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The CyberWire Daily Podcast

In today's podcast we hear about catphishing in Berlin and Tel Aviv: whether you're offering payment for a white paper or up-to-date futbol scores, it pays to know the right bait. Android apps may be permission hogs, but it's surprising how often the hogs hoard like misers, never really using them. The US Army pushes cyber into the brigades. How Facebook checks facts. The Thermanator knows which keys you've typed from the heat your hot hand leaves behind. Emily Wilson from Terbium Labs on their recently released white paper on fraud as a supply chain. Guest is Brian Wells from Merlin International discussing how high-performing health care organizations are addressing cyber threats.

Transcript

Dave Bittner: [00:00:03] Catphishing in Berlin and Tel Aviv - whether you're offering payment for a white paper or up-to-date football scores, it pays to know the right bait. Android apps may be permission hogs, but it's surprising how often the hogs hoard like misers, never really using them. The U.S. Army pushes cyber into the brigades, how Facebook checks facts, and the Thermanator knows which keys you've typed from the heat your hot hand leaves behind.

Dave Bittner: [00:00:40] And now a word from our sponsor. Who's that sponsor? - you say. Well, it's none other than the mysterious team behind the spectacularly successful fake security booth at RSA 2018. You remember. It was the one with no vendor name, no badge-scanning and the charismatic snake oil salesman pitching his imaginary cybersecurity cures for all that's ailing businesses around the world. So who was behind that booth? Why did they do it? Who's really sponsoring our show today? Get the answers you've been dying to hear, and hear the story behind the booth at fakesecurity.com/cyberwire. That's fakesecurity.com/cyberwire. And we thank whomever it is for sponsoring our show. Major funding for the CyberWire podcast is provided by Cylance.

Dave Bittner: [00:01:38] From the CyberWire studios at DataTribe, I'm Dave Bittner with your CyberWire summary for Friday, July 6, 2018. Catphishing remains in the news. Not only have Israeli soldiers been prospected by fictitious dating profiles, apparently prepared by Hamas, but members of Germany's Bundestag have received the attentions of Chinese intelligence services. In the case of the Bundestag members, the profiles, while bogus, seemed unusually open in their operation, making little or no attempt to conceal their Chinese nationality. The Chinese affiliation would have come to light sooner or later, and it was evidently better and more disarming to put it out there from the start.

Dave Bittner: [00:02:22] German lawmakers were offered payment for various kinds of inside information and, in some cases, for writing papers providing their analysis of certain issues. They were also invited to visit China, where presumably they would be further entangled. Some officials did visit China, where, unsurprisingly, their mobile devices were compromised as tends to happen on such junkets. The recruitment technique is fresh but ultimately classic - accustom the person being recruited to doing small and more or less innocent favors for you, then escalate to the point where the recruit has gone too far. At that point, you have him or her.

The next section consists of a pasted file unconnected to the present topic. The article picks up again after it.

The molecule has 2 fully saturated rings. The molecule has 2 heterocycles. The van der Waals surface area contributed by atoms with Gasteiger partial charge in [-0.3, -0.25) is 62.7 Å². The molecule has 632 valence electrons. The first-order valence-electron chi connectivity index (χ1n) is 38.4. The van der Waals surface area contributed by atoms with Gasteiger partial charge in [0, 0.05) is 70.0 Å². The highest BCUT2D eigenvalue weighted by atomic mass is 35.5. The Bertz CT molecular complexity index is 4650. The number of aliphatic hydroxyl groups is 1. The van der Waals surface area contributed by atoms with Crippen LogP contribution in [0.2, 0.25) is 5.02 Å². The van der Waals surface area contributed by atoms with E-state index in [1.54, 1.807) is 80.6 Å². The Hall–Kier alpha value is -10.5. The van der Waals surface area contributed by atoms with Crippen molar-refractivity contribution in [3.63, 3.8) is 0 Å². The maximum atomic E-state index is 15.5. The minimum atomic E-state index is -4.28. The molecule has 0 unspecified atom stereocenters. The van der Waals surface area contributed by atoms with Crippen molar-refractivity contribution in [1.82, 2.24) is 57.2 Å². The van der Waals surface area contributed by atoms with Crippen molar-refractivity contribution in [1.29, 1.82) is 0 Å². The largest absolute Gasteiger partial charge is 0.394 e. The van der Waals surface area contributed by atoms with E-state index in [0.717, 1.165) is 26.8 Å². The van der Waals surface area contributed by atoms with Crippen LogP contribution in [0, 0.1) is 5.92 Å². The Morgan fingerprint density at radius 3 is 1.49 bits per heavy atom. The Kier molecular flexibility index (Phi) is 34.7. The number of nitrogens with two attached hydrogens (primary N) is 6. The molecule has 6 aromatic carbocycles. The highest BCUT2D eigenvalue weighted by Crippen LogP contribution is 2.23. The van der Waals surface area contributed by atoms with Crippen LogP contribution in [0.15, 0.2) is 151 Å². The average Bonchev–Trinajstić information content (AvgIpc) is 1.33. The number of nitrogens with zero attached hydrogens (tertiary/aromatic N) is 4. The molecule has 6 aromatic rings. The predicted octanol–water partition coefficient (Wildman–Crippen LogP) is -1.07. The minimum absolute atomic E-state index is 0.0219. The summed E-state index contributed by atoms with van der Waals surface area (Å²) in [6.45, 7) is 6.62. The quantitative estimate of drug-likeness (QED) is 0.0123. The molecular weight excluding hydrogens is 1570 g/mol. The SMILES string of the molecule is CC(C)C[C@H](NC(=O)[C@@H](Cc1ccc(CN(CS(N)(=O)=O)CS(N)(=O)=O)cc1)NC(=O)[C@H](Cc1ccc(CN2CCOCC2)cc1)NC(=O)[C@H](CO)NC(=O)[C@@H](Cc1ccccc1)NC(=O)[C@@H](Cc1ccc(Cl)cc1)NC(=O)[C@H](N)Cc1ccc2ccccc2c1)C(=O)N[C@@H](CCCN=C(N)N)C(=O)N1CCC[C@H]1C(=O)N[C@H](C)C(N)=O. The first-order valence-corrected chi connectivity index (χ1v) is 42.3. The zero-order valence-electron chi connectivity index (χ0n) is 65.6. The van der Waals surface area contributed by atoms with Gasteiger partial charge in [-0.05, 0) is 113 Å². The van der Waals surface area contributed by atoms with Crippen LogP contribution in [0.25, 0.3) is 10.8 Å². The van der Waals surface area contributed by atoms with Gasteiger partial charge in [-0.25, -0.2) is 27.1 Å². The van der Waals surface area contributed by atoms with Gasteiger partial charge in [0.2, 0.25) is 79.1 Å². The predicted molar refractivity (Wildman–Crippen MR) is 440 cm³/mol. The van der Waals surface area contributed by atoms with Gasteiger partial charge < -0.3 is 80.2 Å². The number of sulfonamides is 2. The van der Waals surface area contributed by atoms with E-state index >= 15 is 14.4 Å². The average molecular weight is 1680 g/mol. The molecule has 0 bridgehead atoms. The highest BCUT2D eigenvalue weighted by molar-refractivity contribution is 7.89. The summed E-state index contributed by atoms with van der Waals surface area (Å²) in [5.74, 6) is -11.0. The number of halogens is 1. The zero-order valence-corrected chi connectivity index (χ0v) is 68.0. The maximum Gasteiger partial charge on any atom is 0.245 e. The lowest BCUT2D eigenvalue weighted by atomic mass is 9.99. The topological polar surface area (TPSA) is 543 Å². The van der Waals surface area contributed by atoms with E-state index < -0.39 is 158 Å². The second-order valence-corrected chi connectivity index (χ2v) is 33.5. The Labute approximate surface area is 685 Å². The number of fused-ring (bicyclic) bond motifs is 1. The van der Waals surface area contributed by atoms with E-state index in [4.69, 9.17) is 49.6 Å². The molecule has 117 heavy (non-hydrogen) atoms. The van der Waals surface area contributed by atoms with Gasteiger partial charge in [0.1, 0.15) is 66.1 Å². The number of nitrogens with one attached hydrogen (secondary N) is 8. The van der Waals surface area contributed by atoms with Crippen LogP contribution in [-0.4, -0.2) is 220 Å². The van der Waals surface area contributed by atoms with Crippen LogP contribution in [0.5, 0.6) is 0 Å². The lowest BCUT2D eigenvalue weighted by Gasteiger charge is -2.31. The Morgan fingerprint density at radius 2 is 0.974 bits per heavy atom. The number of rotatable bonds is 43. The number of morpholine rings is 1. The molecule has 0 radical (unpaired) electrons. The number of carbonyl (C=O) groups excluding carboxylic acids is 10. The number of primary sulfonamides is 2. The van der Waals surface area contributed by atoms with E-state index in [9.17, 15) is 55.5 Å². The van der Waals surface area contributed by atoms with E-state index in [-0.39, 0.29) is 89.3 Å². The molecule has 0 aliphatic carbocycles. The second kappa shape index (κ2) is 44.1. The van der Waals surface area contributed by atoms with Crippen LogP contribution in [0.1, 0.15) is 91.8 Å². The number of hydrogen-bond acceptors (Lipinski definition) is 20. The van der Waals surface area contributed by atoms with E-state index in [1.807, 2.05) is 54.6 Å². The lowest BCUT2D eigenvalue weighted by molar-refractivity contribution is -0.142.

Dave Bittner: [00:03:01] Perhaps it starts at a party where you discover a common interest in stamp collecting or bird-watching. You trade stamps. You help that nice person get a good spot to watch, say, storks migrate. A bit later, they ask for a copy of your office phone directory. They've lost touch with some old colleague who works in an adjacent department, and they'd love to get back in contact to renew acquaintances. That phonebook's not classified. Right? No harm there. It's that sort of thing. And online, it happens over social media. A Chinese ministerial delegation is scheduled to arrive in Berlin for bilateral talks Monday. The spying incident is expected to figure in the agenda. (Speaking German). Give the Bundestag a refresher on social engineering.

Dave Bittner: [00:03:52] Returning to the Israeli incidents for a moment, the soldiers were not only approached for dates but, with probably greater success, were offered apps that kept them up to date on World Cup results. An Israeli officer involved in the investigation said, according to a report in The Arab Weekly, that at least one of the football apps was pretty good, a nice interface and slick coverage of the games. As Golden Cup's self-description had it, the app provided HD livestreaming of games, summaries and live updates.

Dave Bittner: [00:04:23] The Israeli Defense Forces attribute the campaign to Hamas, generally regarded as aligned with Iran to the extent that it's a virtual proxy for Tehran. It's worth noting that the data stealing went on beneath an app that performed pretty much as advertised. As Check Point said, quoted in The Register, quote, "This attack involved the malware bypassing Google Play's protections and serves as a good example of how attackers hide within legitimate apps which relate to major popular events and take advantage of them to attract potential victims," end quote.

Dave Bittner: [00:04:57] So what are all these apps up to anyway? Here's something that can be either a good news or a bad news story depending upon how you choose to spin it. Researchers at Northwestern University and the University of California, Santa Barbara investigated more than 17,000 Android apps from Google Play and three major third-party app stores. They concluded that, while apps tend to be permission hogs, the permissions they hog usually go unused. Only 21 of the apps inspected were extracting and reporting data in a questionable fashion.

Dave Bittner: [00:05:36] So the good news is that your Android phone probably isn't spying on you and reporting back to Shanghai, Pyongyang or Moscow - or, for that matter, to Laurel, Cheltenham (ph), Ottawa, Canberra, or Willington (ph). The bad news seems to be that if you're careless with your permissions, your phone could do all that if it really wanted to.